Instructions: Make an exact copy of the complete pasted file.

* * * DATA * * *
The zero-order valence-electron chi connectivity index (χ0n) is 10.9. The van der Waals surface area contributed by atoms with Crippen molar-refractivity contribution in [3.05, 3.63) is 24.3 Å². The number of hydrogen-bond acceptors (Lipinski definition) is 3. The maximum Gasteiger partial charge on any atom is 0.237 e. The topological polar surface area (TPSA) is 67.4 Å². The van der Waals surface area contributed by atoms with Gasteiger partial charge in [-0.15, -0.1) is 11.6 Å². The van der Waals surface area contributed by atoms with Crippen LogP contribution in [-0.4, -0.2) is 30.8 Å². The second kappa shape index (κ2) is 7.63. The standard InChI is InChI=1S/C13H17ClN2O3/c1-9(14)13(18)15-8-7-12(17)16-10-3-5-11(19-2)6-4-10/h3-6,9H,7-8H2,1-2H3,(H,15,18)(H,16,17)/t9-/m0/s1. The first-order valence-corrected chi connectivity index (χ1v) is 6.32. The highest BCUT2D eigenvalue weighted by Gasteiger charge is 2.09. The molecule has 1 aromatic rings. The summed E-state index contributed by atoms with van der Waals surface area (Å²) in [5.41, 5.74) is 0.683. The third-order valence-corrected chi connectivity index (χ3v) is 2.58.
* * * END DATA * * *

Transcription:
The zero-order valence-electron chi connectivity index (χ0n) is 10.9. The van der Waals surface area contributed by atoms with Crippen molar-refractivity contribution in [3.05, 3.63) is 24.3 Å². The number of hydrogen-bond acceptors (Lipinski definition) is 3. The maximum Gasteiger partial charge on any atom is 0.237 e. The topological polar surface area (TPSA) is 67.4 Å². The van der Waals surface area contributed by atoms with Gasteiger partial charge in [-0.15, -0.1) is 11.6 Å². The van der Waals surface area contributed by atoms with Crippen LogP contribution in [-0.4, -0.2) is 30.8 Å². The second kappa shape index (κ2) is 7.63. The standard InChI is InChI=1S/C13H17ClN2O3/c1-9(14)13(18)15-8-7-12(17)16-10-3-5-11(19-2)6-4-10/h3-6,9H,7-8H2,1-2H3,(H,15,18)(H,16,17)/t9-/m0/s1. The first-order valence-corrected chi connectivity index (χ1v) is 6.32. The highest BCUT2D eigenvalue weighted by Gasteiger charge is 2.09. The molecule has 1 aromatic rings. The summed E-state index contributed by atoms with van der Waals surface area (Å²) in [5.41, 5.74) is 0.683. The third-order valence-corrected chi connectivity index (χ3v) is 2.58.